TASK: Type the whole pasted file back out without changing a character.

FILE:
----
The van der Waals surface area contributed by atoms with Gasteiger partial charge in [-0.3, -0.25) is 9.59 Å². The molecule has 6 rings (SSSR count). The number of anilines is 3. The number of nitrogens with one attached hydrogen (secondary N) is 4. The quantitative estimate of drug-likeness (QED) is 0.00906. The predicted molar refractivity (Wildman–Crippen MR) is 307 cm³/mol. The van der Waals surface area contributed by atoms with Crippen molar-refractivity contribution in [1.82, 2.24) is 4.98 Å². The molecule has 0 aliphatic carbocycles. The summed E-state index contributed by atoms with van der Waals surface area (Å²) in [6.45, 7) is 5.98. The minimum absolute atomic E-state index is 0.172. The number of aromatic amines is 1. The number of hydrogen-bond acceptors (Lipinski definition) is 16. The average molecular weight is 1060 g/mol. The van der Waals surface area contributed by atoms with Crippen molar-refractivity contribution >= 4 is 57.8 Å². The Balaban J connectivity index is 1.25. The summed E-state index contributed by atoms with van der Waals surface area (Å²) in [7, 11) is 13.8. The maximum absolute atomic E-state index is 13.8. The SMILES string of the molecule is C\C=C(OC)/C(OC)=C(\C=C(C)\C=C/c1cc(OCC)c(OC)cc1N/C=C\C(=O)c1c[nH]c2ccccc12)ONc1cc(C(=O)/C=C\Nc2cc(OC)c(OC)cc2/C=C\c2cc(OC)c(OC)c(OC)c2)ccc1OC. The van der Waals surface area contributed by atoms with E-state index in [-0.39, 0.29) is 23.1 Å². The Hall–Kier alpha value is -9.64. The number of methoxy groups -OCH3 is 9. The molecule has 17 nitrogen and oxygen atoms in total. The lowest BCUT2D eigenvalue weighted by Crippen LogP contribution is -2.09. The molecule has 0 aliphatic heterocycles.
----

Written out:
The van der Waals surface area contributed by atoms with Gasteiger partial charge in [-0.3, -0.25) is 9.59 Å². The molecule has 6 rings (SSSR count). The number of anilines is 3. The number of nitrogens with one attached hydrogen (secondary N) is 4. The quantitative estimate of drug-likeness (QED) is 0.00906. The predicted molar refractivity (Wildman–Crippen MR) is 307 cm³/mol. The van der Waals surface area contributed by atoms with Crippen molar-refractivity contribution in [1.82, 2.24) is 4.98 Å². The molecule has 0 aliphatic carbocycles. The summed E-state index contributed by atoms with van der Waals surface area (Å²) in [6.45, 7) is 5.98. The minimum absolute atomic E-state index is 0.172. The number of aromatic amines is 1. The number of hydrogen-bond acceptors (Lipinski definition) is 16. The average molecular weight is 1060 g/mol. The van der Waals surface area contributed by atoms with Crippen molar-refractivity contribution >= 4 is 57.8 Å². The Balaban J connectivity index is 1.25. The summed E-state index contributed by atoms with van der Waals surface area (Å²) in [7, 11) is 13.8. The maximum absolute atomic E-state index is 13.8. The SMILES string of the molecule is C\C=C(OC)/C(OC)=C(\C=C(C)\C=C/c1cc(OCC)c(OC)cc1N/C=C\C(=O)c1c[nH]c2ccccc12)ONc1cc(C(=O)/C=C\Nc2cc(OC)c(OC)cc2/C=C\c2cc(OC)c(OC)c(OC)c2)ccc1OC. The van der Waals surface area contributed by atoms with E-state index in [-0.39, 0.29) is 23.1 Å². The Hall–Kier alpha value is -9.64. The number of methoxy groups -OCH3 is 9. The molecule has 17 nitrogen and oxygen atoms in total. The lowest BCUT2D eigenvalue weighted by Crippen LogP contribution is -2.09. The molecule has 0 aliphatic heterocycles.